I read Tim Powers' novel On Stranger Tides roughly twenty years ago; I saw Pirates of the Caribbean: On Stranger Tides tonight. The book was excellent, nominated for a World Fantasy Award as well as a Locus Award. The movie was okay, which means it was better than PotC 2 and 3. I'd hoped the movie would follow the book a little more closely, but the book was a pretty high goal to live up to.

The similarities:

  • people were after the Fountain of Youth
  • Blackbeard had magical abilities
  • pirates and zombies were involved

Good points:

  • Blackbeard was well played
  • The missionary's part was well written
  • The discussions of faith and redemption
  • The mermaids were well done
  • Jack asking the quartermaster
  • Jack's solution to the fountain problem
Points that bothered me:

  • the first escape / chase was a bit lengthy
  • Penelope Cruz is attractive but not a powerful actress
  • Jack and the lighthouse--why did that supposed to work?
  • Why were mermaids in the script in the first place? What do they have to do with the Fountain of Youth?
  • The treetop escape. I can live with movie physics to some extent, but this was ridiculous
  • The ship with the chalices...that just screamed "Disney needs a new ride and this is it"
The movie wasn't something I'd want to see twice but it was a fun couple of hours. The best thing about it might be that it will lead more people to read the book.

Monday, May 23, 2011

On this day

In 1618 the Defenestration of Prague touched off the Thirty Years War. Technically, this was the Second Defenestration of Prague; the first was in 1419, the one-and-a-halfth was in 1483.

Sunday, May 22, 2011

Why nerds are unpopular

Why nerds are unpopular . The short form is that "being popular" in junior high takes your full attention, and nerds are typically more interested in some other subject than being popular.

Friday, May 20, 2011

Grandfather's funeral

My grandfather's funeral was this afternoon, in Brunswick, Georgia. We were at Josh's graduation, but Mom came back from Africa to attend, and my sister Tabitha and brother James attended, although with about 50 other people.

my mom and grandmother

Tabitha and James

Josh's graduation

Joshua is now a graduate of George Mason University, with a BA in Economics. The ceremony was held at the GMU Patriot Center, with about 1700 students attending.

Cap and gown

Me and the graduate

Next step, world conquest

Thursday, May 19, 2011

CDC on Zombies

An article by the Centers for Disease Control on how to prepare for a zombie apocalypse (or any other pathogen-driven disaster).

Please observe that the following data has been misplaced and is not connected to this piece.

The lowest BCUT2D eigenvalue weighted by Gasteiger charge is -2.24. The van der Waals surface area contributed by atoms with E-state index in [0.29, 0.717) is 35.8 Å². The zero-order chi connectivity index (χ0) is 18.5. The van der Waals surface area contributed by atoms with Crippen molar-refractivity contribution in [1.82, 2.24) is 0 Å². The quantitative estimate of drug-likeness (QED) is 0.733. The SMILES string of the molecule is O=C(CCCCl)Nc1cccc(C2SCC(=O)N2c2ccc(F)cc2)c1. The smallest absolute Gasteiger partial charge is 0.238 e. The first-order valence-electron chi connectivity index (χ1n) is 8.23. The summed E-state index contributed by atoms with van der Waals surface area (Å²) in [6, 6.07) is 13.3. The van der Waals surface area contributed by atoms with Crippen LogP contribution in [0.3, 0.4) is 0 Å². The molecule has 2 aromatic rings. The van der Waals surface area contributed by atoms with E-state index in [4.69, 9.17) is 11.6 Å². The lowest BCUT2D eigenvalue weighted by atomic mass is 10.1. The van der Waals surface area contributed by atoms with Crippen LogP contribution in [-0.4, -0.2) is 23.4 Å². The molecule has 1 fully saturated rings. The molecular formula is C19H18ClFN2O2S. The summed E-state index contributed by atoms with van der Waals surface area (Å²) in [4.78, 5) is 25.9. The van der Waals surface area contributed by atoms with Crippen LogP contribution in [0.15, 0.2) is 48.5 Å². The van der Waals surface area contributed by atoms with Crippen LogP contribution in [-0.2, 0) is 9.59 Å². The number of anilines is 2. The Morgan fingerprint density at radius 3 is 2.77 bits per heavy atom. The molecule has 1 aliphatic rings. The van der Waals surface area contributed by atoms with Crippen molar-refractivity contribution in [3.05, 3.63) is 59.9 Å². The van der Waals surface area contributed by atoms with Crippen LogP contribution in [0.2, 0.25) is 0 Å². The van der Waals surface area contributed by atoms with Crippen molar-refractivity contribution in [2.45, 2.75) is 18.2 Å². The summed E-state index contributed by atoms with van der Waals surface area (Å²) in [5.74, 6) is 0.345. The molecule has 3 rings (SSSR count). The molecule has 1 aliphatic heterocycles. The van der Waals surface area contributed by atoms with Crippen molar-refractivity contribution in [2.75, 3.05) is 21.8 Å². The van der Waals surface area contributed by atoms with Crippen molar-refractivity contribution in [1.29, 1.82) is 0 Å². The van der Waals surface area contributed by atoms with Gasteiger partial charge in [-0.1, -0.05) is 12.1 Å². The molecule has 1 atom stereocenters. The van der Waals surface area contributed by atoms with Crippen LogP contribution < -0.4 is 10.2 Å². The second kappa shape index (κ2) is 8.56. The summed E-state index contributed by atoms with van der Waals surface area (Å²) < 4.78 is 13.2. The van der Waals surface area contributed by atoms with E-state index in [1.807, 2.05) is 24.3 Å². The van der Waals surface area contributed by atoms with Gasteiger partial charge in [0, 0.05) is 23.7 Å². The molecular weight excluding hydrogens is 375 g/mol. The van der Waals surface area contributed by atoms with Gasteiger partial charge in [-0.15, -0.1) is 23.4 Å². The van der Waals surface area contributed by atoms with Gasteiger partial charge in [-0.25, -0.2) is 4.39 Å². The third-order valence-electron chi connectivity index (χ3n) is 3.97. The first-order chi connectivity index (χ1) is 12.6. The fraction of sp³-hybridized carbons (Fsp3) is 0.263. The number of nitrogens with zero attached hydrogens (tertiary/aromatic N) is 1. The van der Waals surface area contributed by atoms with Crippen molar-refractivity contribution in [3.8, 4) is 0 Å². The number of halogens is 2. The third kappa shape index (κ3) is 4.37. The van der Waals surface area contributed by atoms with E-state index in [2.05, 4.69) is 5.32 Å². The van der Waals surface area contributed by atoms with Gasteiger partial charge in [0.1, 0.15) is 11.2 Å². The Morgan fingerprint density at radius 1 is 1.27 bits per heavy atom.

Wednesday, May 18, 2011

Open Office spellcheck fail, again

I noticed Open Office wasn't spellchecking, so I pulled up the Troubleshooting Thread and went through the steps. All on its own, Open Office had decided to change Stylist > Default > Modify > Fonts > Language to "none", and Tools > Options Language Settings > Languages (Western) to German.

Ach du lieber!  

Once I fixed those, it was fine...but I keep feeling that I shouldn't have to...

Monday, May 16, 2011

Betrayer of Worlds

I just finished Betrayer of Worlds, a novel by Larry Niven and Edward Lerner set about 200 years before Ringworld. Nessus the Puppeteer kidnaps a human from Known Space in the hopes that this human is bright enough to prevent a war between Puppeteers and a race of intelligent tube worms. Meanwhile, another Puppeteer schemes for power and will do anything to get it; and some Pak protectors make an appearance.

There were several things that bothered me about the story:

  • The Puppeteer who wanted to attack Pak was nowhere near paranoid enough. Okay, he was insane, else he wouldn't have been there in the first place; that doesn't mean he couldn't have figured out what the Pak would do. 
  • They manage to decipher a text from another species in an implausibly effective manner. Admittedly there's handwaving about "we looked for physics constants", but to get from "we don't even know their alphabet" to "look, here's how to build a fusion suppressor" just isn't something I could swallow.
  • Selective editing of human memory.
  • The villain was flat. "Power-hungry genius" pretty much sums him up. Again, there's a mention of an incident in his childhood to explain how he got that way, but that doesn't keep him from being cardboard.
The main thing that bothered me, though, is that at the end of the story, the protagonist basically hasn't changed. It wasn't quite as bad as "he woke up and realized it had all been a dream", but it was close.

Rating: check out from library

Saturday, May 14, 2011

J. Loron Brown

My grandfather passed away this morning. He'd been in the hospital for a few days, and yesterday they were transferring him to a hospice. That was the reason for yesterday's quote: the prediction was "less than three months" and he didn't seem to recognize anyone, although my grandmother sat with him for hours each day anyway. It was indeed less than three months. This morning his breathing changed for an hour, then stopped. My sister called about fifteen minutes ago to tell me.

Friday, May 13, 2011

All these moments

I've seen things you people wouldn't believe. Attack ships on fire off the shoulder of Orion. I've watched C beams glitter in the dark near the Tannhäuser gate. All those moments will be lost in time...like tears in rain. Time...to die.

Thursday, May 12, 2011

Photopic Sky Survey

Select the one that says "Zoom In" and...zoom in.

Wednesday, May 11, 2011